Modulation of CYP1A1 activity by a **Ginkgo biloba** extract in the human intestinal Caco-2 cells
Faculty of Sciences. Biology
Toxicology letters. - Amsterdam
, p. 193-202
University of Antwerp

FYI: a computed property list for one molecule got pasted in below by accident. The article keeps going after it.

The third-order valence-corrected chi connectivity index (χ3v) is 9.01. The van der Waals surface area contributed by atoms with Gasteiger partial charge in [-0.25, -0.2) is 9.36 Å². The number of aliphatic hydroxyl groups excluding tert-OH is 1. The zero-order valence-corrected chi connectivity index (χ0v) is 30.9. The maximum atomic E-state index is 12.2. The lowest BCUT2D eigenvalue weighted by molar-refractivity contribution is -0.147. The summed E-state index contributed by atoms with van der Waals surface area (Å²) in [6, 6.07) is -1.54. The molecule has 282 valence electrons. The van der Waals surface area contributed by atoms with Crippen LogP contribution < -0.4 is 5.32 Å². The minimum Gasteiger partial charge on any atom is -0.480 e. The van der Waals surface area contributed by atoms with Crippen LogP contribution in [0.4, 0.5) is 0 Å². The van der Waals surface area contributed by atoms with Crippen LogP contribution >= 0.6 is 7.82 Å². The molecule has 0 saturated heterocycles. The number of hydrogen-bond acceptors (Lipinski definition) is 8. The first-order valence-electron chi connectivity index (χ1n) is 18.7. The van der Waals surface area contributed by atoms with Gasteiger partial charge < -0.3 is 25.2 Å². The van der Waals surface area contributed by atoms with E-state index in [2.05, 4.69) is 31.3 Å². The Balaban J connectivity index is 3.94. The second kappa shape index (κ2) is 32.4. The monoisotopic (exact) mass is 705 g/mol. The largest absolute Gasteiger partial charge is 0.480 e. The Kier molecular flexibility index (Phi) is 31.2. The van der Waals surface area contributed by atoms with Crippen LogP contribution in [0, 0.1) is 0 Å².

Ginkgo biloba is a widely consumed dietary supplement. Some dietary active compounds modulate the activity of biotransformation enzymes inside the enterocytes and more interestingly of cytochrome P-450 1A1 (CYP1A1). This enzyme is of a particular interest because of its implication in the metabolism of some exogenous pro-carcinogens or endogenous molecules. In the present work, we have used Caco-2 cells to study the effect of a standard reference material of a Ginkgo biloba extract (GBE) (10400 μg/ml), as well as of its major individual active compounds (kaempferol, quercetin, isorhamnetin, ginkgolides and bilobalide), alone or in mixtures, at realistic intestinal concentrations, on the induction of CYP1A1 activity, in the presence or absence of benzo[a]pyrene (B[a]P) (0.1 μg/ml), a well-known CYP1A1 inducer. 3-O-rutinosides of kaempferol, quercetin and isorhamnetin were also tested. We have demonstrated a strong induction (p < 0.005) of CYP1A1 activity and a slight, but significant (p < 0.005), decrease of this activity in the presence of B[a]P by the GBE at the realistic exposure level of 100 μg/ml. The inductive effect was explained, in part, by quercetin and kaempferol after 24 h exposure while unknown compounds seem to be responsible for the strong CYP1A1 induction observed after 6 h exposure. The inhibitory potency of flavonols on CYP1A1 activity in presence of B[a]P was much stronger for the aglycones than for the 3-O-rutinosides, explaining the slight effect observed with the GBE, mainly composed of glycosylated flavonoids. These results indicate that GBEs may disturb intestinal CYP1A1 activity and, in turn, affect the metabolism of other compounds. The present paper thus highlights the necessity to take these side effects into account when administrating Ginkgo biloba herbal supplements.